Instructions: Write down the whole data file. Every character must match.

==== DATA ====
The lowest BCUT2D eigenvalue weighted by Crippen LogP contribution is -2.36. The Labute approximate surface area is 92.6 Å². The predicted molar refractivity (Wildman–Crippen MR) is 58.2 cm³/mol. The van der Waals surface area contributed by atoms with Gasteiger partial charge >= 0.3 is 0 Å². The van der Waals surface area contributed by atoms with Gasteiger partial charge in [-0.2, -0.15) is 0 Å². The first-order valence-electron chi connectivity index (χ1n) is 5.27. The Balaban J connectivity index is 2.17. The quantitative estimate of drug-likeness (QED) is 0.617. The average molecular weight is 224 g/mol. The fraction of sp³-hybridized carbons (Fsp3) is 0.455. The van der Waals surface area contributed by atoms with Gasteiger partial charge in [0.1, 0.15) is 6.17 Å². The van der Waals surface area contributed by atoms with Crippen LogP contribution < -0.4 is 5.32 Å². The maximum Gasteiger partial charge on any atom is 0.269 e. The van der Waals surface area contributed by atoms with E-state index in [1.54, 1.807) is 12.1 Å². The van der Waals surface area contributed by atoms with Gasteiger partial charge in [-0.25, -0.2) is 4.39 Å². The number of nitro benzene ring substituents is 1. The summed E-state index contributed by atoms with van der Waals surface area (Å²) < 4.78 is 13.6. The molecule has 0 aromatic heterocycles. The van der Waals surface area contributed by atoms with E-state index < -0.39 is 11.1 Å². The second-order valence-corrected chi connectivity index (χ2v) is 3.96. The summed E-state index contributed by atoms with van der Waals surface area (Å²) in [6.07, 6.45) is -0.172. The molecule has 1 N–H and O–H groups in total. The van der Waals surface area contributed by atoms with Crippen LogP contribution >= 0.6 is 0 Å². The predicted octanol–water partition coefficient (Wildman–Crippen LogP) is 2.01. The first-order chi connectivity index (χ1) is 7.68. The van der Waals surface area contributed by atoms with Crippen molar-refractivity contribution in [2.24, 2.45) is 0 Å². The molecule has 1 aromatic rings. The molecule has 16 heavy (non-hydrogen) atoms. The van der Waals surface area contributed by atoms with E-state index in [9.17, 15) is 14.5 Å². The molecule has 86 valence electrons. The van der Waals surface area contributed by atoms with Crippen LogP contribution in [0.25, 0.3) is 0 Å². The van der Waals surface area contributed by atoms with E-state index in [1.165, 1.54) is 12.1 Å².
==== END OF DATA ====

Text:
The lowest BCUT2D eigenvalue weighted by Crippen LogP contribution is -2.36. The Labute approximate surface area is 92.6 Å². The predicted molar refractivity (Wildman–Crippen MR) is 58.2 cm³/mol. The van der Waals surface area contributed by atoms with Gasteiger partial charge >= 0.3 is 0 Å². The van der Waals surface area contributed by atoms with Gasteiger partial charge in [-0.2, -0.15) is 0 Å². The first-order valence-electron chi connectivity index (χ1n) is 5.27. The Balaban J connectivity index is 2.17. The quantitative estimate of drug-likeness (QED) is 0.617. The average molecular weight is 224 g/mol. The fraction of sp³-hybridized carbons (Fsp3) is 0.455. The van der Waals surface area contributed by atoms with Gasteiger partial charge in [0.1, 0.15) is 6.17 Å². The van der Waals surface area contributed by atoms with Crippen LogP contribution < -0.4 is 5.32 Å². The maximum Gasteiger partial charge on any atom is 0.269 e. The van der Waals surface area contributed by atoms with E-state index in [1.54, 1.807) is 12.1 Å². The van der Waals surface area contributed by atoms with Gasteiger partial charge in [-0.25, -0.2) is 4.39 Å². The number of nitro benzene ring substituents is 1. The summed E-state index contributed by atoms with van der Waals surface area (Å²) < 4.78 is 13.6. The molecule has 0 aromatic heterocycles. The van der Waals surface area contributed by atoms with E-state index < -0.39 is 11.1 Å². The second-order valence-corrected chi connectivity index (χ2v) is 3.96. The summed E-state index contributed by atoms with van der Waals surface area (Å²) in [6.07, 6.45) is -0.172. The molecule has 1 N–H and O–H groups in total. The van der Waals surface area contributed by atoms with Crippen LogP contribution >= 0.6 is 0 Å². The predicted octanol–water partition coefficient (Wildman–Crippen LogP) is 2.01. The first-order chi connectivity index (χ1) is 7.68. The van der Waals surface area contributed by atoms with Crippen molar-refractivity contribution in [2.24, 2.45) is 0 Å². The molecule has 1 aromatic rings. The molecule has 16 heavy (non-hydrogen) atoms. The van der Waals surface area contributed by atoms with E-state index in [9.17, 15) is 14.5 Å². The molecule has 86 valence electrons. The van der Waals surface area contributed by atoms with Crippen LogP contribution in [0.25, 0.3) is 0 Å². The van der Waals surface area contributed by atoms with E-state index in [1.165, 1.54) is 12.1 Å².